TV Movie Pin Ups, October 1971

LIKE MANY modern Americans, Pete Duel is very concerned with what's happening to the environment of this country. But unlike many of the others, it's not just a phase he's going through. Pete didn't jump on the bandwagon because every other Tom, Dick and Harry were doing it. Ecology has always been important to him--he's been frustrated about pollution, noise and over-crowded cities since he was a small boy.

"We've gotten ourselves into a really tough situation now," he says. "We've all sat back and enjoyed our easy and carefree non-returnable, super-amplified society without ever thinking about the damage we're causing ourselves. I know it's hard to change, but we just have to."

Pete always tries to do his share in the fight for a better environment. He's become very aware of the little things people can do to cut down on waste and he's done quite a bit of reading on the subject of pollution.

"I've learned a few very interesting things from some of those ecology paperbacks," he says. "Everybody should get into them and find out what it's all about and how they can help."

Pete first developed his interest in nature and ecology when he was very young. As soon as he could walk, his father introduced him to camping and hiking. Pete was very lucky to be able to grow up in small country towns [sic] with lots of woods and fields surrounding it where he could play and learn about the outdoors.

"It was really a great place to grow up in," he recalls. "But then they started building subdivisions. You see, at that time there was very little interest in preserving the environment," he
continues, "probably because people felt that things had to change and that opposing change was opposing progress."

Pete was really annoyed by the whole idea of builders coming with their bulldozers and tearing down the fields and woods he loved.

"I really hated the people who bought the new houses, too," he adds, "because I thought they were the ones responsible. Now I know the people weren't to blame. You can't criticize them for wanting to move out of the big cities and into a place like Penfield, New York. Actually, since it was an early development, the houses are nice. There are lots of trees, and it's turned into a lovely community. It's just not a country town anymore.

Pete isn't all that happy about having to live in a city now himself. His career demands it, of course, but when city living gets to be too much for him, he just takes off for the wide open spaces in his four-wheel drive truck with camping unit attached.

"I didn't even come to Hollywood on a jet plane," he says proudly. "I drove across the country. And I didn't stop at motels, either. I had a simple pup tent and I just put it up whenever I was tired."

Pete's first trip across country did contain one big disappointment, though. He was really looking forward to seeing the Rocky Mountains and enjoying a few days of some good camping there. The day he arrived, it was raining, so he decided to set up his tent, dig trenches around it in the approved fashion and wait the rain out. But after ten soggy days, he gave up and started on to California, never really even seeing the Rockies because of the overcast.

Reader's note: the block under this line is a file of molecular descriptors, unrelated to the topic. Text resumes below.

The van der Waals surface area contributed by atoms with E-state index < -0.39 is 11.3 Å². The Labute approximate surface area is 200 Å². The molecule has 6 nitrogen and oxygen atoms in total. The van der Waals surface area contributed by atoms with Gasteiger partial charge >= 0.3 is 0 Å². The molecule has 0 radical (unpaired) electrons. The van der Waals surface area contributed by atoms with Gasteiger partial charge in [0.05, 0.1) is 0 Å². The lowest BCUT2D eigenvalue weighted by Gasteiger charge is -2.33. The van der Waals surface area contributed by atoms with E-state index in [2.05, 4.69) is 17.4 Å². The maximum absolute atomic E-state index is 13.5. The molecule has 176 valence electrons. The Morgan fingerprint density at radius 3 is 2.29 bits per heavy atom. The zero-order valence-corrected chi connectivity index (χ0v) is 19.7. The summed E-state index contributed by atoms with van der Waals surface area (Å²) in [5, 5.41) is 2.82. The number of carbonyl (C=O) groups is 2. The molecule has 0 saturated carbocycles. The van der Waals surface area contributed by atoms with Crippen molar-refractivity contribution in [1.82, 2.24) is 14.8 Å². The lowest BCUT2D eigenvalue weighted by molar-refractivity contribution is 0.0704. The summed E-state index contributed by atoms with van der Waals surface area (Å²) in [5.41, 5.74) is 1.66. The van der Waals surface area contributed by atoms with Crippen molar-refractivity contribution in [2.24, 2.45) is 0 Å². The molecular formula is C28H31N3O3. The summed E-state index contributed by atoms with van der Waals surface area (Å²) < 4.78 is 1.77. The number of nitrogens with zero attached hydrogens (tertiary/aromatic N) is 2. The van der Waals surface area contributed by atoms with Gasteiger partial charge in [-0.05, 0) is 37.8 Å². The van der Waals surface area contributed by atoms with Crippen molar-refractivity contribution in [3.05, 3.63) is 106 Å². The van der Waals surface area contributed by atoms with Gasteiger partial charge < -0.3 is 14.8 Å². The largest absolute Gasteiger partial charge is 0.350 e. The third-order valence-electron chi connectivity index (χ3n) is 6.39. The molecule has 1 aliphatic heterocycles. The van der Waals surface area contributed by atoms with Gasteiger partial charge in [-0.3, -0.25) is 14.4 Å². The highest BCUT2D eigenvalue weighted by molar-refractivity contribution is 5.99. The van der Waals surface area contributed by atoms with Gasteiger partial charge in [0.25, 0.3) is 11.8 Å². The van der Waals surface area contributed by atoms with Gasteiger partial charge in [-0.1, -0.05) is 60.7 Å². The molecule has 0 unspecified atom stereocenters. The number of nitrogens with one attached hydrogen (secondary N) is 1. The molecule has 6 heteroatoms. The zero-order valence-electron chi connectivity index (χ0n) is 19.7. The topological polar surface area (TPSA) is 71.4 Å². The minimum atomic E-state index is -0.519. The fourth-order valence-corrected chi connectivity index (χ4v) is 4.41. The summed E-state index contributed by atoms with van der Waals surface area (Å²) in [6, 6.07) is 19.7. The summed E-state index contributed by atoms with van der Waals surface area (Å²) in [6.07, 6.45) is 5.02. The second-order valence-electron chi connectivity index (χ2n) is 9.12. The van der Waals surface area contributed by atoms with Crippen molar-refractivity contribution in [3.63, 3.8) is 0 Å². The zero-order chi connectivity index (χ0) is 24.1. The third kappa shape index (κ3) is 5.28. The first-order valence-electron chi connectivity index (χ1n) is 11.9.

Now Pete finds the unchanged natural beauty he likes so much in the rough and rugged High Sierras. He spends quite a bit of his free time in these mountains and is even considering buying a piece of land there.

"I found the most gorgeous spot just above Sonora, California," he says. "It's in a section of the Sierras known as the Mother Lode country. It was probably pretty inhabited during the gold rush days, but now there are no people living there for miles around."

Pete visits his 20-acre dream-land as often as he gets the chance and hopes to make it his own in the not-too-distant future. The area is completely surrounded by national forest land and he describes the air, the view and the seclusion as fantastic.

"The only problem with the property," he continues, "is that it's so high up--8,500 feet--and gets so much snow that it's only accessible for six months out of the year. Once last winter when I went up I had to walk the last three miles."

Pete believes buying the land might seem a little silly to people who don't understand his love of nature. He's already had some tell him not to waste his money on a place he can only get to half the year. But Pete doesn't intend to let anyone stop him if he makes a definite decision to buy. If he doesn't mind trudging through the snow, why should other people mind?

"I really need a place like that to escape to," he admits. "It kind-of reminds me of back home in Penfield although it's a lot more rugged. The idea is still the same, though. It's a quiet, untouched and really natural spot."

But Pete knows he can't always escape the hustle and bustle, noise and pollution of the city. He has his responsiblities [sic] and obligations and sometimes he just has to sit tight in his Hollywood apartment and put up with city dwelling. Meanwhile, though, he continues to fight his own private battle to save the environment.

Photo Caption: Pete Duel's not the only TV star who enjoys outdoor life. Ben Murphy, his co-star in "Alias Smith & Jones," loves camping, too.

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